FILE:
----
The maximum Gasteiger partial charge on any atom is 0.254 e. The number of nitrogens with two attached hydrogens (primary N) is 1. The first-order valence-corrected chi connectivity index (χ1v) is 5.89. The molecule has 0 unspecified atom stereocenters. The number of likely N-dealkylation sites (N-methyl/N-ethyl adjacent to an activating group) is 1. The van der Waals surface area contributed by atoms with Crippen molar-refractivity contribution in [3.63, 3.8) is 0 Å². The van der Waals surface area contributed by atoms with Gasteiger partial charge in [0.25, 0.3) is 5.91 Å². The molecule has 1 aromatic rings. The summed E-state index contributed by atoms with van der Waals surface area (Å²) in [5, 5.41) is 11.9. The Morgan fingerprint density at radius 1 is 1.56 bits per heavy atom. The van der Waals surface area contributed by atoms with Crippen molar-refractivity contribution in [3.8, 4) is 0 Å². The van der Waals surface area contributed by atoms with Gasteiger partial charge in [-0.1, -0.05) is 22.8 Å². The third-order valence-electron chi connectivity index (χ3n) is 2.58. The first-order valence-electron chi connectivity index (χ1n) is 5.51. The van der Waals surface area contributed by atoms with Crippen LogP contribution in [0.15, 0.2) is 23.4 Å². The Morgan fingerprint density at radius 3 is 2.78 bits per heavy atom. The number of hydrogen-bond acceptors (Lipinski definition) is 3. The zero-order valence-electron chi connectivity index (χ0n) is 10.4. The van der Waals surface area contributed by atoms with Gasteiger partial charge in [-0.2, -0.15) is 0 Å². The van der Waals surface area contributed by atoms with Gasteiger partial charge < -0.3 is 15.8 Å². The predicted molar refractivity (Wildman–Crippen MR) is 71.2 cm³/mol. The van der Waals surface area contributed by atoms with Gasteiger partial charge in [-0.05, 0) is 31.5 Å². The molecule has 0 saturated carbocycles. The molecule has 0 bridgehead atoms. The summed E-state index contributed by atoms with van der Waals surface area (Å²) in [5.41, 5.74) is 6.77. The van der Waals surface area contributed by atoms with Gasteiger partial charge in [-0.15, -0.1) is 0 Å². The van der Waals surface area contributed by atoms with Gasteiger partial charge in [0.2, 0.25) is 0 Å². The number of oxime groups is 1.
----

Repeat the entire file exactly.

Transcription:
The maximum Gasteiger partial charge on any atom is 0.254 e. The number of nitrogens with two attached hydrogens (primary N) is 1. The first-order valence-corrected chi connectivity index (χ1v) is 5.89. The molecule has 0 unspecified atom stereocenters. The number of likely N-dealkylation sites (N-methyl/N-ethyl adjacent to an activating group) is 1. The van der Waals surface area contributed by atoms with Crippen molar-refractivity contribution in [3.63, 3.8) is 0 Å². The van der Waals surface area contributed by atoms with Gasteiger partial charge in [0.25, 0.3) is 5.91 Å². The molecule has 1 aromatic rings. The summed E-state index contributed by atoms with van der Waals surface area (Å²) in [5, 5.41) is 11.9. The Morgan fingerprint density at radius 1 is 1.56 bits per heavy atom. The van der Waals surface area contributed by atoms with Crippen molar-refractivity contribution in [3.8, 4) is 0 Å². The van der Waals surface area contributed by atoms with Gasteiger partial charge in [-0.1, -0.05) is 22.8 Å². The third-order valence-electron chi connectivity index (χ3n) is 2.58. The first-order valence-electron chi connectivity index (χ1n) is 5.51. The van der Waals surface area contributed by atoms with Crippen LogP contribution in [0.15, 0.2) is 23.4 Å². The Morgan fingerprint density at radius 3 is 2.78 bits per heavy atom. The number of hydrogen-bond acceptors (Lipinski definition) is 3. The zero-order valence-electron chi connectivity index (χ0n) is 10.4. The van der Waals surface area contributed by atoms with Gasteiger partial charge in [-0.2, -0.15) is 0 Å². The van der Waals surface area contributed by atoms with Gasteiger partial charge < -0.3 is 15.8 Å². The predicted molar refractivity (Wildman–Crippen MR) is 71.2 cm³/mol. The van der Waals surface area contributed by atoms with Gasteiger partial charge in [-0.05, 0) is 31.5 Å². The molecule has 0 saturated carbocycles. The molecule has 0 bridgehead atoms. The summed E-state index contributed by atoms with van der Waals surface area (Å²) in [5.41, 5.74) is 6.77. The van der Waals surface area contributed by atoms with Gasteiger partial charge in [-0.15, -0.1) is 0 Å². The van der Waals surface area contributed by atoms with Gasteiger partial charge in [0.2, 0.25) is 0 Å². The number of oxime groups is 1.